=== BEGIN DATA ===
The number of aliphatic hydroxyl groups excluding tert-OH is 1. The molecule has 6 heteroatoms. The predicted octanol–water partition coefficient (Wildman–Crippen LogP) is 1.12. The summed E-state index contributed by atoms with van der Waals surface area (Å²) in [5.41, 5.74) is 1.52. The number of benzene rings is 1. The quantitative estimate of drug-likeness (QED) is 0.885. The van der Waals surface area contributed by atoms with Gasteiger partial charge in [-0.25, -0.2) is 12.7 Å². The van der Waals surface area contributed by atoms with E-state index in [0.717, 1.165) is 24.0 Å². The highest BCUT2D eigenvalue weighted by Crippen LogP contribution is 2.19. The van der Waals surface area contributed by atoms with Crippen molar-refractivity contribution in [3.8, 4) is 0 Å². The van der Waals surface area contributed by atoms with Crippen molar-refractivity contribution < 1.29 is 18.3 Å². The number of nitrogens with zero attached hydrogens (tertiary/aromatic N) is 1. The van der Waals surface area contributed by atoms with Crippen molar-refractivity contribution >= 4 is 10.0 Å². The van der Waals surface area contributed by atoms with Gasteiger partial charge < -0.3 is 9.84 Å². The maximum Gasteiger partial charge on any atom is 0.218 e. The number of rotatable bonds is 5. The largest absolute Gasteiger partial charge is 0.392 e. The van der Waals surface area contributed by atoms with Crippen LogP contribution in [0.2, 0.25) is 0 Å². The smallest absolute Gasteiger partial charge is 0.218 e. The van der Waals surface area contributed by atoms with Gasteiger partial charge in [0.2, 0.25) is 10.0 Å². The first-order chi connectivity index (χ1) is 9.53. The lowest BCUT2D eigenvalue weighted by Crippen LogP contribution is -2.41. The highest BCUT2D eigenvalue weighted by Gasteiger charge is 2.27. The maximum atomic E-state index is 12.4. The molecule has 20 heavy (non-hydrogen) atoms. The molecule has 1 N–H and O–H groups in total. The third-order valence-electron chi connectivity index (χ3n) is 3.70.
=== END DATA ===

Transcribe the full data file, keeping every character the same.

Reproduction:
The number of aliphatic hydroxyl groups excluding tert-OH is 1. The molecule has 6 heteroatoms. The predicted octanol–water partition coefficient (Wildman–Crippen LogP) is 1.12. The summed E-state index contributed by atoms with van der Waals surface area (Å²) in [5.41, 5.74) is 1.52. The number of benzene rings is 1. The quantitative estimate of drug-likeness (QED) is 0.885. The van der Waals surface area contributed by atoms with Gasteiger partial charge in [-0.25, -0.2) is 12.7 Å². The van der Waals surface area contributed by atoms with E-state index in [0.717, 1.165) is 24.0 Å². The highest BCUT2D eigenvalue weighted by Crippen LogP contribution is 2.19. The van der Waals surface area contributed by atoms with Crippen molar-refractivity contribution in [3.8, 4) is 0 Å². The van der Waals surface area contributed by atoms with Crippen molar-refractivity contribution < 1.29 is 18.3 Å². The number of nitrogens with zero attached hydrogens (tertiary/aromatic N) is 1. The van der Waals surface area contributed by atoms with Crippen molar-refractivity contribution >= 4 is 10.0 Å². The van der Waals surface area contributed by atoms with Gasteiger partial charge < -0.3 is 9.84 Å². The maximum Gasteiger partial charge on any atom is 0.218 e. The number of rotatable bonds is 5. The largest absolute Gasteiger partial charge is 0.392 e. The van der Waals surface area contributed by atoms with Crippen LogP contribution in [0.2, 0.25) is 0 Å². The smallest absolute Gasteiger partial charge is 0.218 e. The van der Waals surface area contributed by atoms with Gasteiger partial charge in [0.2, 0.25) is 10.0 Å². The first-order chi connectivity index (χ1) is 9.53. The lowest BCUT2D eigenvalue weighted by Crippen LogP contribution is -2.41. The highest BCUT2D eigenvalue weighted by Gasteiger charge is 2.27. The maximum atomic E-state index is 12.4. The molecule has 20 heavy (non-hydrogen) atoms. The molecule has 1 N–H and O–H groups in total. The third-order valence-electron chi connectivity index (χ3n) is 3.70.